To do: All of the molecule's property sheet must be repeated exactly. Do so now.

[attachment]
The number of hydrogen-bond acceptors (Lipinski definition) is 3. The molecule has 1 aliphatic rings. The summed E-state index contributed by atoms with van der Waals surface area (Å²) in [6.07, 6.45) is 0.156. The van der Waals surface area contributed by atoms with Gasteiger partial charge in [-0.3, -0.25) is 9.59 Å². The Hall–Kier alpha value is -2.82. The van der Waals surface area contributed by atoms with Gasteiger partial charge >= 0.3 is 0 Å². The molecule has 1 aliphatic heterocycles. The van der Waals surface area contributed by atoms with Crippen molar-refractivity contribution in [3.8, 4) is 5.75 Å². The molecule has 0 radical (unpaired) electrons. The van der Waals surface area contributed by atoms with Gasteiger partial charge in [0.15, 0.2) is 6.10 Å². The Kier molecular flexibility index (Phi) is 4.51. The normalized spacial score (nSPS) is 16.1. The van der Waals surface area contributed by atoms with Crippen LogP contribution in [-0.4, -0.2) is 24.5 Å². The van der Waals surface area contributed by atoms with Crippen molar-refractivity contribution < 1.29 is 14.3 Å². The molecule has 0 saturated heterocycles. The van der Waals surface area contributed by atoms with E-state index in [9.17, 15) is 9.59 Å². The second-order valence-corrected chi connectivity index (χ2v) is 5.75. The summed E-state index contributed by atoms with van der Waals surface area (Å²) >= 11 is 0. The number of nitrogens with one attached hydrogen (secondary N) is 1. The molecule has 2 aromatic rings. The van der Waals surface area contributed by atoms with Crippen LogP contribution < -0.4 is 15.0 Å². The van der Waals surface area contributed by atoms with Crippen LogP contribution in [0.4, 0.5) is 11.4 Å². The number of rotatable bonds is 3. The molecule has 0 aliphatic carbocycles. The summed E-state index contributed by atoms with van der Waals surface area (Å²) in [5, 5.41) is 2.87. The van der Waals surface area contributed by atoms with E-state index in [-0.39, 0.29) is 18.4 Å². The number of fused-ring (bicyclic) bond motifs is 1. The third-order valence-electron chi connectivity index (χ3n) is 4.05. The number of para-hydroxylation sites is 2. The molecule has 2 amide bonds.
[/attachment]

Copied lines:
The number of hydrogen-bond acceptors (Lipinski definition) is 3. The molecule has 1 aliphatic rings. The summed E-state index contributed by atoms with van der Waals surface area (Å²) in [6.07, 6.45) is 0.156. The van der Waals surface area contributed by atoms with Gasteiger partial charge in [-0.3, -0.25) is 9.59 Å². The Hall–Kier alpha value is -2.82. The van der Waals surface area contributed by atoms with Gasteiger partial charge >= 0.3 is 0 Å². The molecule has 1 aliphatic heterocycles. The van der Waals surface area contributed by atoms with Crippen molar-refractivity contribution in [3.8, 4) is 5.75 Å². The molecule has 0 radical (unpaired) electrons. The van der Waals surface area contributed by atoms with Gasteiger partial charge in [0.15, 0.2) is 6.10 Å². The Kier molecular flexibility index (Phi) is 4.51. The normalized spacial score (nSPS) is 16.1. The van der Waals surface area contributed by atoms with Crippen LogP contribution in [-0.4, -0.2) is 24.5 Å². The van der Waals surface area contributed by atoms with Crippen molar-refractivity contribution < 1.29 is 14.3 Å². The molecule has 0 saturated heterocycles. The van der Waals surface area contributed by atoms with E-state index in [9.17, 15) is 9.59 Å². The second-order valence-corrected chi connectivity index (χ2v) is 5.75. The summed E-state index contributed by atoms with van der Waals surface area (Å²) >= 11 is 0. The number of nitrogens with one attached hydrogen (secondary N) is 1. The molecule has 2 aromatic rings. The van der Waals surface area contributed by atoms with Crippen LogP contribution < -0.4 is 15.0 Å². The van der Waals surface area contributed by atoms with Crippen LogP contribution in [0.4, 0.5) is 11.4 Å². The number of rotatable bonds is 3. The molecule has 0 aliphatic carbocycles. The summed E-state index contributed by atoms with van der Waals surface area (Å²) in [5, 5.41) is 2.87. The van der Waals surface area contributed by atoms with E-state index in [-0.39, 0.29) is 18.4 Å². The number of fused-ring (bicyclic) bond motifs is 1. The third-order valence-electron chi connectivity index (χ3n) is 4.05. The number of para-hydroxylation sites is 2. The molecule has 2 amide bonds.